Mission Espada

Mission Espada exterior

Mission Espada may be the smallest of the San Antonio area missions, but that only adds to its charm. 

 

The oldest of the Texas Missions, it’s an experience you don’t want to miss. 

 

With most of the buildings over 200 years old, Mission Espada has an “original” feel. As you explore the church and grounds, You will marvel at how historic and well-preserved it is. 

 

Founded in 1690 and re-located to the San Antonio River area in 1731, the mission was started by Spanish Catholics and populated by the Pacaos Indians. Over the years they added various structures to the mission, but most of their effort was put towards clearing fields and creating a gravity-powered irrigation system. 

 

In 1745, they successfully completed an aqueduct, portions of which are still in operation today. 

 

Like the other missions in the area, European diseases such as smallpox and measles, as well as conflicts with local Native American tribes, led to a decrease in population that eventually shut the mission down completely. In 1824 it was fully secularized and began to decline, although it was briefly used during the Texas Revolution. 

Chapel at Mission Espada

If you go see the church today, you can thank Reverend Francis Bouchu for the opportunity. Father Bouchu was a French priest who arrived in 1858 and decided that Mission Espada was worth saving and preserving. Not only did he make meticulous records of everything still standing at the mission, including all visible artwork, but he moved into the mission and started rebuilding the church.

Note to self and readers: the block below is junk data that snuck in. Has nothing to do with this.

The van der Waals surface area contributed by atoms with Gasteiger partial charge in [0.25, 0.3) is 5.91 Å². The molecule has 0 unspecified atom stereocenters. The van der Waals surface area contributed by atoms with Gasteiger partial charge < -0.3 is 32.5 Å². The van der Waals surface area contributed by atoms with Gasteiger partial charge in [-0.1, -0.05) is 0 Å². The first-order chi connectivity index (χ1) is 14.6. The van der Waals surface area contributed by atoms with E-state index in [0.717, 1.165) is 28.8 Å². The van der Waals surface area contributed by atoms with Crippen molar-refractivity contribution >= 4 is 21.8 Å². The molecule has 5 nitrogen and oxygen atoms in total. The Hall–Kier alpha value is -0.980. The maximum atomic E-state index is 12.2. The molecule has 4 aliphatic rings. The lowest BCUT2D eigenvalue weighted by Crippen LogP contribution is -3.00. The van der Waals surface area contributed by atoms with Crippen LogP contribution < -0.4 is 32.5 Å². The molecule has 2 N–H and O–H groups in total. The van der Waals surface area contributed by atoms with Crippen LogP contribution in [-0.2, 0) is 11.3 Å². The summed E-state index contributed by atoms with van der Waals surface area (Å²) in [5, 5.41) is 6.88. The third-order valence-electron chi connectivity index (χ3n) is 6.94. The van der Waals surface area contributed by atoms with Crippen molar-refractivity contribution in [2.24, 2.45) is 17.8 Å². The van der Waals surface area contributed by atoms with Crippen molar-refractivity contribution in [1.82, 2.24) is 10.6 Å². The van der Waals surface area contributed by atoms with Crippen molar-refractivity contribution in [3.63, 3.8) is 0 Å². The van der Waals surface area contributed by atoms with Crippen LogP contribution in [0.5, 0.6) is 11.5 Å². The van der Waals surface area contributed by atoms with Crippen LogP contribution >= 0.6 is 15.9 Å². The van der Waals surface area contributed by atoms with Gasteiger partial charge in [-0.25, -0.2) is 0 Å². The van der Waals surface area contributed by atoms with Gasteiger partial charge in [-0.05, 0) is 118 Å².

Now, thanks to Father Bouchu, you can see the mission in almost the same condition as it was when it first began, giving you the illusion of stepping back in time.

 

When you visit, be sure to get a good look at the Espada Aqueduct. This aqueduct originally carried water from the San Antonio River to the Mission Espada farmlands, and is the oldest continually operating irrigation system in the United States. Amazingly enough, it is still in operation today, irrigating local crops. 

 

Back in the mission’s heyday, this irrigation system brought water to the Rancho de las Cabras, 23 miles south of the Mission. At one point, the ranch had as many as 1,262 head of cattle and 4,000 sheep. 

 

Mission Espada aqueduct

Wool from the sheep was then brought to the mission, washed, spun, and woven. Wouldn’t that have been amazing to watch?

 

Well, lucky for you, there is still a working loom at Mission Espada. You can view it for yourself in the Contact Station. And if you visit on a Tuesday afternoon, you will even be able to watch a live weaving demonstration!

 

Mission Espada is notable for its distinctive Spanish design features in the bell tower, brick archways, and the doorway of the church. It may be simple, but it’s beautiful and rich in art.

 

To see this historic treasure, head to 10040 Espada Rd, San Antonio, TX 78214. Parking and entrance are free, and you will marvel at how well-preserved it is. 

 

Needless to say, it is well worth the stop.

 

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